An analysis of Washington state’s 2012 pertussis epidemic, the worst since 1942, found that the vaccine to prevent the disease waned sharply and quickly in teens who were fully inoculated.
The last time Washington state had an outbreak of whooping cough, it was 2012 and nearly 5,000 people — mostly babies and young teens — got sick.
Now, a new analysis of that epidemic finds the vaccine used to prevent pertussis waned quickly and sharply in adolescents, likely contributing to a surge of cases among those who already had their shots.
Effectiveness of the Tdap vaccine — tetanus, diphtheria and acellular pertussis — was only about 64 percent overall, and it dropped to about 34 percent within two to four years after it was given, according to a study led by Dr. Anna Acosta, an epidemiologist with the Centers for Disease Control and Prevention (CDC).
Who needs a vaccine?
CDC recommendations call for children to get five doses of the childhood DtaP vaccine — Diphtheria, Tetanus, acellular Pertussis — at 2 months, 4 months, 6 months, 15-18 months and 4 to 6 years. Kids ages 11 to 18 should receive a single dose of Tdap vaccine — Tetanus, diphtheria, acellular pertussis. One dose of Tdap is also recommended for adults aged 19 and older who didn’t get Tdap as adolescents. Tdap also should be given to kids aged 7 to 10 who are not fully protected against the disease, the CDC says. Pregnant women should get a pertussis vaccination in the third trimester of every pregnancy.
Centers for Disease Control and Prevention
That helps explain why even kids who received all the CDC-recommended doses by age 11 were part of a spike in cases during the epidemic, the worst in Washington since 1942.
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“Basically, there was this huge uptick,” said Acosta, who is with the CDC’s National Center for Immunization and Respiratory Diseases. “We saw a rise in cases in 13- and 14-year-olds. This outbreak really let us take a look at why that might be happening.”
The study, published Monday in the journal Pediatrics, comes just as Washington state is seeing another uptick in pertussis. As of April 25, nearly 400 cases had been reported statewide, compared with nearly 90 at the same time last year, health officials reported.
Despite the waning protection, Acosta and other health officials said pertussis immunization remains important. It reduces the severity of illness when people do get sick and, when given to pregnant women, can induce immunity in newborns who are most likely to develop serious complications.
“We immunize against pertussis to protect babies,” said Dr. Ed Marcuse, a professor emeritus of pediatrics and a vaccine expert at the University of Washington. “Babies under three months of age die from this disease.”
The new study is one of the largest case-controlled studies to date to examine the effectiveness of the Tdap vaccine, Acosta said. It required 60 researchers working frantically for four weeks during the epidemic to track down records for all pertussis cases reported from Jan. 1, 2012, to June 30, 2012, in the seven Washington state counties with the most cases.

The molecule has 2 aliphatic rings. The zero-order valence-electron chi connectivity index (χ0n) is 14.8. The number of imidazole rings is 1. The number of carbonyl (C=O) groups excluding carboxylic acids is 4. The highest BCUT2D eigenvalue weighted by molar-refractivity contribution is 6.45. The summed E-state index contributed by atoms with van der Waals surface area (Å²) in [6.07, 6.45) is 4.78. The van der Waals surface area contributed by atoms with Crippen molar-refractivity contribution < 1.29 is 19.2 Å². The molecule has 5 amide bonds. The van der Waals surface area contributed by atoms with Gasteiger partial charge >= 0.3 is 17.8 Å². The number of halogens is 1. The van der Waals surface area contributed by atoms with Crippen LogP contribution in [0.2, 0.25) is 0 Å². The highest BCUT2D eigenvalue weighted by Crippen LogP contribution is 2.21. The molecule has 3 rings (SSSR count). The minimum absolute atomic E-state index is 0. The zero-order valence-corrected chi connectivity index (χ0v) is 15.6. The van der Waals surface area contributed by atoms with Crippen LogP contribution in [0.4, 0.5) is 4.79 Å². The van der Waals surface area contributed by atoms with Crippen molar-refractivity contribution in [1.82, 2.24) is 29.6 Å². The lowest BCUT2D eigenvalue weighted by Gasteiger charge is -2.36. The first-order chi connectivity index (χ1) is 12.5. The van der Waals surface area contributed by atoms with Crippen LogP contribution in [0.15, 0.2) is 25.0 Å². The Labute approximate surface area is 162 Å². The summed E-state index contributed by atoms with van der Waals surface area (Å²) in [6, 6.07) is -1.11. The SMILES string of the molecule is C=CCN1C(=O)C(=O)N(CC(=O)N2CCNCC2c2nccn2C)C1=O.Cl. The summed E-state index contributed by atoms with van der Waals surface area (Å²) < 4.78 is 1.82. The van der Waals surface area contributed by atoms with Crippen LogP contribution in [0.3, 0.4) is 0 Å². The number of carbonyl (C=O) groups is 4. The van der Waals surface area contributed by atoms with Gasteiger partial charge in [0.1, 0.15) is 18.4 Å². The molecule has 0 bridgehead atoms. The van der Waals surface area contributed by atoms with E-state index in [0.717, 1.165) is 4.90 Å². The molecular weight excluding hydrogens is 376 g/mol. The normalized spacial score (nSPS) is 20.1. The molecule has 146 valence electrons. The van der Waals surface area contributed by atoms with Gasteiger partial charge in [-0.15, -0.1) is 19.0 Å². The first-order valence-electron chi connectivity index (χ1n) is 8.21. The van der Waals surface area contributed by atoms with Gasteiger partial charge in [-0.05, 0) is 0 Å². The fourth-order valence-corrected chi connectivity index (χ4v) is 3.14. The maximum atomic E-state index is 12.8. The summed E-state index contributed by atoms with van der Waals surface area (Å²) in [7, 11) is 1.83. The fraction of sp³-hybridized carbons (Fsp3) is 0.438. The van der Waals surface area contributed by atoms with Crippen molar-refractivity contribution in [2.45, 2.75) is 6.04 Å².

“It was a huge collaborative effort,” Acosta said. “We were very fortunate. The Washington state Department of Health is a great partner.”
Researchers found that in 450 adolescents who got pertussis during the outbreak, compared with 1,246 kids who didn’t get sick, the overall vaccine effectiveness was about 64 percent. It was 73 percent effective in the first year — but declined to 34 percent effective in years two through four.
The study confirms what others suggested, that a switch from whole-cell pertussis vaccine to acellular types in 1997 took a toll on the vaccine efficacy. The change was made because there was an “unacceptably high” level of reactions to the whole-cell shots, including febrile seizures, Marcuse said.
“We do have a safer vaccine, and it’s a vaccine that works, but it doesn’t work for very long,” he said.
Vaccine critics like Michael Belkin of Bainbridge Island question the wisdom of giving people shots with limited efficacy.
“The push for more and more doses of the failed pertussis vaccine brings to mind the quote attributed to Albert Einstein: The definition of insanity is “doing the same thing over and over again and expecting different results.”
But Marcuse emphasized that some coverage is far better than none.
“While we’re seeing more cases now than when we had whole cell vaccine, we’re seeing far fewer cases than when we didn’t have a vaccine,” he said.
Until a better vaccine is developed, families should follow the CDC guidelines, with an emphasis on pertussis vaccination in the third trimester of pregnancy every time a woman is pregnant, Marcuse added.
Only about 14 percent of pregnant women get the pertussis vaccine, according to a 2014 study in Michigan, a CDC report found. Washington rates are likely similar, Marcuse said.
Pertussis is a highly contagious disease that causes severe coughing that can make it difficult to breathe. It’s often characterized by a distinctive “whooping” sound made by children trying to get air, leading to the nickname “whooping cough.”
Health providers don’t expect this year’s outbreak to rival the last epidemic, said Chas DeBolt, senior epidemiologist for vaccine preventable diseases with the department of health. But they’re gearing up just the same.
“We certainly are watching it very carefully,” she said. “We’re trying to be prepared in case of repeat of 2012.